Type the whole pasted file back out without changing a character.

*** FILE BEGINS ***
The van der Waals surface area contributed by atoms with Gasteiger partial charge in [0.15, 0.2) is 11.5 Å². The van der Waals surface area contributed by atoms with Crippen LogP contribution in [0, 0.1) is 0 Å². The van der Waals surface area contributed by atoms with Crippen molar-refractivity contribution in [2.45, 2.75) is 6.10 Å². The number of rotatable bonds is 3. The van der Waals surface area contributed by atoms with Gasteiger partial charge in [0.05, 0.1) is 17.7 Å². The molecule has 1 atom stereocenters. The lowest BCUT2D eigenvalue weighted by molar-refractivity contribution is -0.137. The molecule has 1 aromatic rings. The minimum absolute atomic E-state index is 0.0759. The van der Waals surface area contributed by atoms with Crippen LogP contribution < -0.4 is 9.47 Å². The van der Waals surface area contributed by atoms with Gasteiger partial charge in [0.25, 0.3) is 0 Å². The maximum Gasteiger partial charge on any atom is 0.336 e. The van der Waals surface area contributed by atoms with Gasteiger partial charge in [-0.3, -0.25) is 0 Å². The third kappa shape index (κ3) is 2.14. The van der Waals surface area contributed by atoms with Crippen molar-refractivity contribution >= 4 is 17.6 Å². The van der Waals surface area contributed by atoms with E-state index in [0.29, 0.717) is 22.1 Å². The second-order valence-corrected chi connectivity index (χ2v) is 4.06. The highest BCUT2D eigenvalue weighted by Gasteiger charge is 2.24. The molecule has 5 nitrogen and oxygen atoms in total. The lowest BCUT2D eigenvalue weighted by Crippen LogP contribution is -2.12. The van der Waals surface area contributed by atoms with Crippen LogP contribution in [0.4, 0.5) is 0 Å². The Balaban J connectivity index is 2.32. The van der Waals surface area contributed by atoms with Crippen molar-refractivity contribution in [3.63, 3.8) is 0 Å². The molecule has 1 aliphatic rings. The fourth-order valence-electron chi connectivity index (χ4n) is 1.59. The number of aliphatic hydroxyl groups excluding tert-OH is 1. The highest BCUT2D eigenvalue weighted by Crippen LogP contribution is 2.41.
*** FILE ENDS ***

The van der Waals surface area contributed by atoms with Gasteiger partial charge in [0.15, 0.2) is 11.5 Å². The van der Waals surface area contributed by atoms with Crippen LogP contribution in [0, 0.1) is 0 Å². The van der Waals surface area contributed by atoms with Crippen molar-refractivity contribution in [2.45, 2.75) is 6.10 Å². The number of rotatable bonds is 3. The van der Waals surface area contributed by atoms with Gasteiger partial charge in [0.05, 0.1) is 17.7 Å². The molecule has 1 atom stereocenters. The lowest BCUT2D eigenvalue weighted by molar-refractivity contribution is -0.137. The molecule has 1 aromatic rings. The minimum absolute atomic E-state index is 0.0759. The van der Waals surface area contributed by atoms with Crippen LogP contribution < -0.4 is 9.47 Å². The van der Waals surface area contributed by atoms with Gasteiger partial charge in [0.25, 0.3) is 0 Å². The maximum Gasteiger partial charge on any atom is 0.336 e. The van der Waals surface area contributed by atoms with Gasteiger partial charge in [-0.3, -0.25) is 0 Å². The third kappa shape index (κ3) is 2.14. The van der Waals surface area contributed by atoms with Crippen molar-refractivity contribution >= 4 is 17.6 Å². The van der Waals surface area contributed by atoms with E-state index in [0.29, 0.717) is 22.1 Å². The second-order valence-corrected chi connectivity index (χ2v) is 4.06. The highest BCUT2D eigenvalue weighted by Gasteiger charge is 2.24. The molecule has 5 nitrogen and oxygen atoms in total. The lowest BCUT2D eigenvalue weighted by Crippen LogP contribution is -2.12. The van der Waals surface area contributed by atoms with Crippen LogP contribution in [0.4, 0.5) is 0 Å². The Balaban J connectivity index is 2.32. The van der Waals surface area contributed by atoms with Crippen molar-refractivity contribution in [3.63, 3.8) is 0 Å². The molecule has 1 aliphatic rings. The fourth-order valence-electron chi connectivity index (χ4n) is 1.59. The number of aliphatic hydroxyl groups excluding tert-OH is 1. The highest BCUT2D eigenvalue weighted by Crippen LogP contribution is 2.41.